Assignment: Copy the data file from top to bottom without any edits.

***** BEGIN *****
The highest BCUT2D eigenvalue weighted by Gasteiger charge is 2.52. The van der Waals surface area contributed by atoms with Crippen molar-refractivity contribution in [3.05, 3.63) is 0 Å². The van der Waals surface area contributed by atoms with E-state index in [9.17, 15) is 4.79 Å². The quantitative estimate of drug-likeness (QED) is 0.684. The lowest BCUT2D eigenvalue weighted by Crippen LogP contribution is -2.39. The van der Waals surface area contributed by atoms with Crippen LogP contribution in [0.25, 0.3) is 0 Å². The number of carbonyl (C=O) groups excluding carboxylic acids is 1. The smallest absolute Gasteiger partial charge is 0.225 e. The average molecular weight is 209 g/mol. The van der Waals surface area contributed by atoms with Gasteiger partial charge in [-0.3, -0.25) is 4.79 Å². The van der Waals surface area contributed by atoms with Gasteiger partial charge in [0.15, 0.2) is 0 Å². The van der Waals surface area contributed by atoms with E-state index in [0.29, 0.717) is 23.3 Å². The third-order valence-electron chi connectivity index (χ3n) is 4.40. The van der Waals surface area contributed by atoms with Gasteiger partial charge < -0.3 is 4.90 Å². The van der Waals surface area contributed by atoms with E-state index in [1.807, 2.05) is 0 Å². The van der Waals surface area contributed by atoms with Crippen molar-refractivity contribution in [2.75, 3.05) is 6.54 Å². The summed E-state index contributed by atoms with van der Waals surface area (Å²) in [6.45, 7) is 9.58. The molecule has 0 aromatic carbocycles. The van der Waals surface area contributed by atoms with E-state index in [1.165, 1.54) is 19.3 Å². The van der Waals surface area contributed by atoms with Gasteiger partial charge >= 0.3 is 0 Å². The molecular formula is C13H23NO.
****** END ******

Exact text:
The highest BCUT2D eigenvalue weighted by Gasteiger charge is 2.52. The van der Waals surface area contributed by atoms with Crippen molar-refractivity contribution in [3.05, 3.63) is 0 Å². The van der Waals surface area contributed by atoms with E-state index in [9.17, 15) is 4.79 Å². The quantitative estimate of drug-likeness (QED) is 0.684. The lowest BCUT2D eigenvalue weighted by Crippen LogP contribution is -2.39. The van der Waals surface area contributed by atoms with Crippen LogP contribution in [0.25, 0.3) is 0 Å². The number of carbonyl (C=O) groups excluding carboxylic acids is 1. The smallest absolute Gasteiger partial charge is 0.225 e. The average molecular weight is 209 g/mol. The van der Waals surface area contributed by atoms with Gasteiger partial charge in [-0.3, -0.25) is 4.79 Å². The van der Waals surface area contributed by atoms with Gasteiger partial charge in [0.15, 0.2) is 0 Å². The van der Waals surface area contributed by atoms with E-state index in [0.29, 0.717) is 23.3 Å². The third-order valence-electron chi connectivity index (χ3n) is 4.40. The van der Waals surface area contributed by atoms with Gasteiger partial charge < -0.3 is 4.90 Å². The van der Waals surface area contributed by atoms with E-state index in [1.807, 2.05) is 0 Å². The van der Waals surface area contributed by atoms with Crippen molar-refractivity contribution in [2.75, 3.05) is 6.54 Å². The summed E-state index contributed by atoms with van der Waals surface area (Å²) in [6.45, 7) is 9.58. The molecule has 0 aromatic carbocycles. The van der Waals surface area contributed by atoms with E-state index in [1.165, 1.54) is 19.3 Å². The van der Waals surface area contributed by atoms with Gasteiger partial charge >= 0.3 is 0 Å². The molecular formula is C13H23NO.